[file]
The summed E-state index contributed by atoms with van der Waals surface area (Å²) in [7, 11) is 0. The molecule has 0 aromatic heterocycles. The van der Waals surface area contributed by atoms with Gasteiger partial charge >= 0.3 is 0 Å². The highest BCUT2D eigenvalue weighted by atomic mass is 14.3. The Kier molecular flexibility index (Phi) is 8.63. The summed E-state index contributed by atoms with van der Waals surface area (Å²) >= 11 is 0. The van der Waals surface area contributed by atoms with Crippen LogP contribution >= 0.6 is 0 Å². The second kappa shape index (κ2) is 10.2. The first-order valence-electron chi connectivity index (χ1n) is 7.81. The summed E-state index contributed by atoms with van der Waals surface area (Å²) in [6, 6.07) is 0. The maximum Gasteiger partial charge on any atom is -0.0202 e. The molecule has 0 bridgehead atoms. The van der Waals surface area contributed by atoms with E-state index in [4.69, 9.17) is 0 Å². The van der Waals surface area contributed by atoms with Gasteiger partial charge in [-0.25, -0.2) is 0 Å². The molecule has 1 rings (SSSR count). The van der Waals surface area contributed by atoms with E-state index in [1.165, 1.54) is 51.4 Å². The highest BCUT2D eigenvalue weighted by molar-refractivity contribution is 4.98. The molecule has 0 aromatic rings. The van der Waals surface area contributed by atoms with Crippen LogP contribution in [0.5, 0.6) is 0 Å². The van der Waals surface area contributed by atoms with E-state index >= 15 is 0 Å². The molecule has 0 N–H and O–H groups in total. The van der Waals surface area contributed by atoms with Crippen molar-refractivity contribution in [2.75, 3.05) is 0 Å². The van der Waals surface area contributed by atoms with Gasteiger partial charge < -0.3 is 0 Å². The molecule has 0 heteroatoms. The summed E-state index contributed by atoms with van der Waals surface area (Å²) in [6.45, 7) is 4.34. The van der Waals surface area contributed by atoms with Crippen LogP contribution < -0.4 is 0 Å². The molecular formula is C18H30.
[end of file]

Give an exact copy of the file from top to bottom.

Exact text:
The summed E-state index contributed by atoms with van der Waals surface area (Å²) in [7, 11) is 0. The molecule has 0 aromatic heterocycles. The van der Waals surface area contributed by atoms with Gasteiger partial charge >= 0.3 is 0 Å². The highest BCUT2D eigenvalue weighted by atomic mass is 14.3. The Kier molecular flexibility index (Phi) is 8.63. The summed E-state index contributed by atoms with van der Waals surface area (Å²) >= 11 is 0. The van der Waals surface area contributed by atoms with Crippen LogP contribution >= 0.6 is 0 Å². The second kappa shape index (κ2) is 10.2. The first-order valence-electron chi connectivity index (χ1n) is 7.81. The summed E-state index contributed by atoms with van der Waals surface area (Å²) in [6, 6.07) is 0. The maximum Gasteiger partial charge on any atom is -0.0202 e. The molecule has 0 bridgehead atoms. The van der Waals surface area contributed by atoms with E-state index in [4.69, 9.17) is 0 Å². The van der Waals surface area contributed by atoms with Gasteiger partial charge in [-0.25, -0.2) is 0 Å². The molecule has 1 rings (SSSR count). The van der Waals surface area contributed by atoms with E-state index in [1.165, 1.54) is 51.4 Å². The highest BCUT2D eigenvalue weighted by molar-refractivity contribution is 4.98. The molecule has 0 aromatic rings. The van der Waals surface area contributed by atoms with Crippen LogP contribution in [0.5, 0.6) is 0 Å². The van der Waals surface area contributed by atoms with E-state index >= 15 is 0 Å². The molecule has 0 N–H and O–H groups in total. The van der Waals surface area contributed by atoms with Crippen molar-refractivity contribution in [2.75, 3.05) is 0 Å². The van der Waals surface area contributed by atoms with Gasteiger partial charge < -0.3 is 0 Å². The molecule has 0 heteroatoms. The summed E-state index contributed by atoms with van der Waals surface area (Å²) in [6.45, 7) is 4.34. The van der Waals surface area contributed by atoms with Crippen LogP contribution < -0.4 is 0 Å². The molecular formula is C18H30.